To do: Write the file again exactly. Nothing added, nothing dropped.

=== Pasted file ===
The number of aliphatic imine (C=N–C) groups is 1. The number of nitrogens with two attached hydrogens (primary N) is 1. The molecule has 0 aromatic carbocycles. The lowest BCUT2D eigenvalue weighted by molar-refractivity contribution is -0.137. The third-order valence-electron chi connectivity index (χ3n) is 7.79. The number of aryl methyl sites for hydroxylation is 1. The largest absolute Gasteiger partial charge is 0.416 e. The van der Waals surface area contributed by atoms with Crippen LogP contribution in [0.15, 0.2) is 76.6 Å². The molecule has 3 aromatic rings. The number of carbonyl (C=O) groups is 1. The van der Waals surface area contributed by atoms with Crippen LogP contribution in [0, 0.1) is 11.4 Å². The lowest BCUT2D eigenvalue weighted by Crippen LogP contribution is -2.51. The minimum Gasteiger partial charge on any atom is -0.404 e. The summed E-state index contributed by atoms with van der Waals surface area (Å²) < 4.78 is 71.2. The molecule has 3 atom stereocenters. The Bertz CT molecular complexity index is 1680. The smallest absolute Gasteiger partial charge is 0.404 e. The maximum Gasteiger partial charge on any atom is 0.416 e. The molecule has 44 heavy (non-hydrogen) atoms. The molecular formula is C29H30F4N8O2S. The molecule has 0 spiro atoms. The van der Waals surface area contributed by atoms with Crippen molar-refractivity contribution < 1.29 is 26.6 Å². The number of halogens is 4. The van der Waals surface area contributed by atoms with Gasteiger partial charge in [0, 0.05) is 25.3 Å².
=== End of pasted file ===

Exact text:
The number of aliphatic imine (C=N–C) groups is 1. The number of nitrogens with two attached hydrogens (primary N) is 1. The molecule has 0 aromatic carbocycles. The lowest BCUT2D eigenvalue weighted by molar-refractivity contribution is -0.137. The third-order valence-electron chi connectivity index (χ3n) is 7.79. The number of aryl methyl sites for hydroxylation is 1. The largest absolute Gasteiger partial charge is 0.416 e. The van der Waals surface area contributed by atoms with Crippen LogP contribution in [0.15, 0.2) is 76.6 Å². The molecule has 3 aromatic rings. The number of carbonyl (C=O) groups is 1. The van der Waals surface area contributed by atoms with Crippen LogP contribution in [0, 0.1) is 11.4 Å². The lowest BCUT2D eigenvalue weighted by Crippen LogP contribution is -2.51. The minimum Gasteiger partial charge on any atom is -0.404 e. The summed E-state index contributed by atoms with van der Waals surface area (Å²) < 4.78 is 71.2. The molecule has 3 atom stereocenters. The Bertz CT molecular complexity index is 1680. The smallest absolute Gasteiger partial charge is 0.404 e. The maximum Gasteiger partial charge on any atom is 0.416 e. The molecule has 44 heavy (non-hydrogen) atoms. The molecular formula is C29H30F4N8O2S. The molecule has 0 spiro atoms. The van der Waals surface area contributed by atoms with Crippen molar-refractivity contribution < 1.29 is 26.6 Å². The number of halogens is 4. The van der Waals surface area contributed by atoms with Gasteiger partial charge in [0, 0.05) is 25.3 Å².